Gavin Hewitt, Europe editor

Gavin Hewitt Europe editor

This is where you will find my view of the big arguments over Europe, its politics and its personalities

MH17 plane crash: EU moment of decision

Debris at crash site, 20 Jul 14
The airliner disaster in Ukraine has fuelled Western fury over Russian support for the rebels

For months the EU has displayed extreme reluctance over tightening sanctions against Russia over Ukraine. It has preferred to take small steps - travel bans and asset freezes against individuals - rather than to go after the "inner circle"' around President Vladimir Putin.

And Europe's leaders have repeatedly shied away from what they call Level Three sanctions - going after sectors in the Russian economy.

The reality is that, so far, the EU has struggled to find unity over how to respond to Russia. Sanctions require unanimity and they have had to settle for the lowest common denominator.

Germany and Italy - to take just two countries - have been wary of unsettling relations with Moscow. Italy with its fragile economy, which continues to hover close to recession, is very dependent on Russian energy.

Germany has 6,000 firms which do business in Russia. Some of its leading industrialists have been vocal in opposing sanctions.

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The real Jean-Claude Juncker

Jean-Claude Juncker at a news conference in the European Parliament, Strasbourg, 15 July

In the end Jean-Claude Juncker's anointment as Europe's most powerful official came with moments of theatre.

When Mr Juncker made an impassioned defence of the euro - "the single currency didn't split Europe... it defends Europe" - there were howls of derision from the UKIP benches. Nigel Farage weighed in saying that "nobody knew him" and that his name had "appeared on no ballot paper".

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Europe's Mr President

Sometime on Tuesday morning Jean-Claude Juncker will become the most powerful official in Europe.

Almost certainly he will get the backing of more than 376 MEPs and so win approval from the European Parliament. In November he will take over as President of the European Commission.

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Europe: Big jobs and low growth

Portugal - Banco Espirito Santo cashpoint, file pic
Bad debts at Portugal's biggest bank sparked fresh eurozone jitters last week

This is a week which will decide some of the ins and outs - who will be the stars in the EU firmament.

It is a game played with some intensity. The nation states are all proposing names to be their EU commissioner - who gets what will tell us much about power and influence in Brussels over the next five years. And who becomes the President of the European Council and the High Representative for Foreign Affairs. But more of that tomorrow.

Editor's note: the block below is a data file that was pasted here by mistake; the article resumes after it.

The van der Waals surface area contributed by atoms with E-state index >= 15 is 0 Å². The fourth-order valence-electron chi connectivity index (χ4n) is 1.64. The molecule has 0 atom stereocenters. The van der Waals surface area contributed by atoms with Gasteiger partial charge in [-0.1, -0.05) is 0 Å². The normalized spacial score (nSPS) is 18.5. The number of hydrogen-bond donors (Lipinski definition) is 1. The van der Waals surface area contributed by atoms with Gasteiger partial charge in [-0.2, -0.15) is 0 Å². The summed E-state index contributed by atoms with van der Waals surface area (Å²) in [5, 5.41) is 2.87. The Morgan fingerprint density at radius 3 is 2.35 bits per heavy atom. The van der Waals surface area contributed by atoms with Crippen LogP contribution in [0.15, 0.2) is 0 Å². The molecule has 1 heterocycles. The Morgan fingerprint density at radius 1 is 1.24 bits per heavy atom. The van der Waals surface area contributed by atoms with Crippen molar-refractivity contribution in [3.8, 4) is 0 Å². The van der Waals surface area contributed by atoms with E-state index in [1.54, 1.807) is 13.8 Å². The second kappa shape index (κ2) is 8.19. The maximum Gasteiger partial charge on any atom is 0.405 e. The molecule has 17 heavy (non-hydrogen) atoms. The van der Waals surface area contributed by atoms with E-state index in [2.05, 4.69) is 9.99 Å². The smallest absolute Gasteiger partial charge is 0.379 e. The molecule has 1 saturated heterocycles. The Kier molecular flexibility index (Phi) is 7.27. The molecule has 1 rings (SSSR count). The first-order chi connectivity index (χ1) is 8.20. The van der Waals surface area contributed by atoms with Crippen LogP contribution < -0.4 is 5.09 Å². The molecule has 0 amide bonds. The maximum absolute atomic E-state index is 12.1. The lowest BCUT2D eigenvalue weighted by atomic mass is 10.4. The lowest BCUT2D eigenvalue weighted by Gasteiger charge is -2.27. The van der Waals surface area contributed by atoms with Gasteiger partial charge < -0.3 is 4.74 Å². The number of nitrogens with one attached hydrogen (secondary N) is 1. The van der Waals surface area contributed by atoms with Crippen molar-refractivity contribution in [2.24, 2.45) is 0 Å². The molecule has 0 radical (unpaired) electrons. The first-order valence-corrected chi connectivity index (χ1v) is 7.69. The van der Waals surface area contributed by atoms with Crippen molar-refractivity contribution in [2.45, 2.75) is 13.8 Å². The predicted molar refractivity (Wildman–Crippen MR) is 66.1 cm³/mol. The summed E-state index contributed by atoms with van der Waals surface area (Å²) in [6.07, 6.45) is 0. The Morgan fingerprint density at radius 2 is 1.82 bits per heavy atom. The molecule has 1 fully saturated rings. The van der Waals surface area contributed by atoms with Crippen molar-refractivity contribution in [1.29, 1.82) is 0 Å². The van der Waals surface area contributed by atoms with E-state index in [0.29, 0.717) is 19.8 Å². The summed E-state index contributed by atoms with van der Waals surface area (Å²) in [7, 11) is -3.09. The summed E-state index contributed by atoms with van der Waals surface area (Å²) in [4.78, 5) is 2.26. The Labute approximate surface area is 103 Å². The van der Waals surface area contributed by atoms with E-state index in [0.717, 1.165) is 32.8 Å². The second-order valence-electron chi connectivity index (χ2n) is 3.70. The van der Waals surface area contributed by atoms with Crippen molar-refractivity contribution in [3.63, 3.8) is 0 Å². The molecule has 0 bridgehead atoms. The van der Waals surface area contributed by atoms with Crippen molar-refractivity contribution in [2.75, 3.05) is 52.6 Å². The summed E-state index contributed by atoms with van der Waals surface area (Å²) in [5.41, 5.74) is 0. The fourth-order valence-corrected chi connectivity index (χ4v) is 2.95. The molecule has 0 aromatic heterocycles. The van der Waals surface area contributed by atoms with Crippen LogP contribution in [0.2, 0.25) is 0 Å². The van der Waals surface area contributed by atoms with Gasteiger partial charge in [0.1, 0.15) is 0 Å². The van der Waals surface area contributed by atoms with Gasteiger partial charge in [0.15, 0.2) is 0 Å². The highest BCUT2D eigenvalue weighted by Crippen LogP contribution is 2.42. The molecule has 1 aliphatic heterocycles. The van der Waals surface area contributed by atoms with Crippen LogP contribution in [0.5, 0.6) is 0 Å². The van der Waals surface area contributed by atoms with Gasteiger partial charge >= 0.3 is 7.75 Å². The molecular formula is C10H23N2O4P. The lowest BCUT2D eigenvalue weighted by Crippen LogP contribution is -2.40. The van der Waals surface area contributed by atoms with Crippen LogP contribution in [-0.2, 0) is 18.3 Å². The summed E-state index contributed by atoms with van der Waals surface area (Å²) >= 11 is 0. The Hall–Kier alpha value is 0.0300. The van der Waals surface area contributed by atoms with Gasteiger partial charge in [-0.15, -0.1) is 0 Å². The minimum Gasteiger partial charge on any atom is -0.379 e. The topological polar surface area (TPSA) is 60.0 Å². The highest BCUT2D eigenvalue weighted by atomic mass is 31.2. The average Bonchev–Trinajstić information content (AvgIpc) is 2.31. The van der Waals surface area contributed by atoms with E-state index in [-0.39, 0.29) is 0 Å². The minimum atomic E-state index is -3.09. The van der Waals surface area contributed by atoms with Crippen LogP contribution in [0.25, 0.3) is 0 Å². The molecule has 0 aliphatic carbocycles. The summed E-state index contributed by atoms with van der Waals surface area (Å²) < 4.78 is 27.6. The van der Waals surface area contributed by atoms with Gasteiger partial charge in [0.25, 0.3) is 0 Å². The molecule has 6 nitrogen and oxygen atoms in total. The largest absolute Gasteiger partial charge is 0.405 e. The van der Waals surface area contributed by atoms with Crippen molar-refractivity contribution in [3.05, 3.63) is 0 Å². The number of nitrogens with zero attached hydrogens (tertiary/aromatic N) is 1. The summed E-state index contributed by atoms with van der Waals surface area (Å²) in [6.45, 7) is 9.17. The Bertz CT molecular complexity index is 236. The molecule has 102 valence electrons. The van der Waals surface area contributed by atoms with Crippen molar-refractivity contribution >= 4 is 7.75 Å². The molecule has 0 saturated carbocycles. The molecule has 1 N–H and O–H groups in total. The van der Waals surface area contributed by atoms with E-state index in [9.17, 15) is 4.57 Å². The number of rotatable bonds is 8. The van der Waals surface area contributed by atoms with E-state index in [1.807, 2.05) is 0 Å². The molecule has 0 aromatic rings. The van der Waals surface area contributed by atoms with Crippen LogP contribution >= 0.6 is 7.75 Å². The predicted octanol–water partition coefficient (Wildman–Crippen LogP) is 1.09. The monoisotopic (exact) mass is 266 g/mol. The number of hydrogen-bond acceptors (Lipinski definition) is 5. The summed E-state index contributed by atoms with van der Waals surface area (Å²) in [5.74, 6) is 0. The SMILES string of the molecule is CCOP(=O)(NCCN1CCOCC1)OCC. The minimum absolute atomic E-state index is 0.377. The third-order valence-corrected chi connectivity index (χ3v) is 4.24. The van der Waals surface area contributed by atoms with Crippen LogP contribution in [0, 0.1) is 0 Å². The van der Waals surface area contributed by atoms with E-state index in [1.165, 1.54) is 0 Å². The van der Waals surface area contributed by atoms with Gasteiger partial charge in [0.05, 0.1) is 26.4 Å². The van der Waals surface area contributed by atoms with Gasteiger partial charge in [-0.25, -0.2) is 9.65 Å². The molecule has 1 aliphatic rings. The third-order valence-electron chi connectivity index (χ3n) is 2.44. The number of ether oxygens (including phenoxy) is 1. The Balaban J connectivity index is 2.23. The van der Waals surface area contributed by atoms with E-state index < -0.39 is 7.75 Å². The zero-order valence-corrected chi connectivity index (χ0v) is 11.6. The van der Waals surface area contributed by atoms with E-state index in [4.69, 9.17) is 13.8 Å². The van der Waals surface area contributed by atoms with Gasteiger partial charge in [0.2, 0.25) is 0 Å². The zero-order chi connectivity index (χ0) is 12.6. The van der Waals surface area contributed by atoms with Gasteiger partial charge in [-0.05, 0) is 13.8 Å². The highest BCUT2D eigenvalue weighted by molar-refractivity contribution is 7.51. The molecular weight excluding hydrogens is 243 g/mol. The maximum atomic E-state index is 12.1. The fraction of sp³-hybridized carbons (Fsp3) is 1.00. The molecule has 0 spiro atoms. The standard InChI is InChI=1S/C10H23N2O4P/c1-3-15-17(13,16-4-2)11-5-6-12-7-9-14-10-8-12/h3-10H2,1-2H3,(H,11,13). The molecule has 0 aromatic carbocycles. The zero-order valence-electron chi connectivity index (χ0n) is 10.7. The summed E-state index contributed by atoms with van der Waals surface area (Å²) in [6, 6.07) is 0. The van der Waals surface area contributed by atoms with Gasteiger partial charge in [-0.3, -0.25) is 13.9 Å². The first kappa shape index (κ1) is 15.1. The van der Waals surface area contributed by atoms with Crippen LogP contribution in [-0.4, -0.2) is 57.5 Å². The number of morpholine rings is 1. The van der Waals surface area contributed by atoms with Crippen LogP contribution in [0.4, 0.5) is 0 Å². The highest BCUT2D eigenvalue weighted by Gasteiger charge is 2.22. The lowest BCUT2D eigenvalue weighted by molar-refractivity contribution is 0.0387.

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European Parliament: The power battles begin again

Soldiers of the Eurocorps hold the European flag during a ceremony in front of the European Parliament in Strasbourg, 30 June 2014
Despite the rise of the Eurosceptics, the European Parliament remains dominated by pro-EU parties

In Strasbourg on Tuesday the new and increasingly powerful European Parliament is meeting.

It will bristle with energy. There will be a parade of anti-establishment figures, many of whom want to shake the EU temple. Marine Le Pen, Nigel Farage, Beppe Grillo and others will stalk the corridors and attract the cameras like moths to a flame.

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Olive branches fail to disguise deep Juncker division

David Cameron, 27 June
Down on support. Leaders showed some sympathy but would not back David Cameron

David Cameron tried to make a virtue out of his failure to block the nomination of Jean-Claude Juncker for European Commission president.

Even before Mr Cameron had made his impassioned pitch to Europe's leaders, his aides were portraying this as a battle in a much longer campaign for EU reform.

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Cameron's allies against Juncker fall away

David Cameron & Jean-Claude Juncker
David Cameron opposes Mr Juncker's instincts for closer ties with Europe

A senior British diplomat has said David Cameron will "not row back", that he will fight on to prevent Jean-Claude Juncker becoming head of the European Commission.

But even as British officials were saying the prime minister would insist on a vote at the summit on Friday, some of David Cameron's potential allies were falling away. Dutch Prime Minister Mark Rutte said: "If an explicit vote is called for, we will support Juncker's candidacy... we will not block it."

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About Gavin

Gavin was special correspondent for BBC News before becoming Europe editor in 2009.

He covered the Obama campaign in 2008 and was embedded with US forces for the invasion of Iraq.

He has written two books including A Soul On Ice.

He has won an RTS, a BAFTA and a Broadcast award.

He has covered conflicts in Georgia, Lebanon and Zimbabwe and reported from New York after 9/11. He was in New Orleans after Hurricane Katrina and was in Berlin the night the wall fell.

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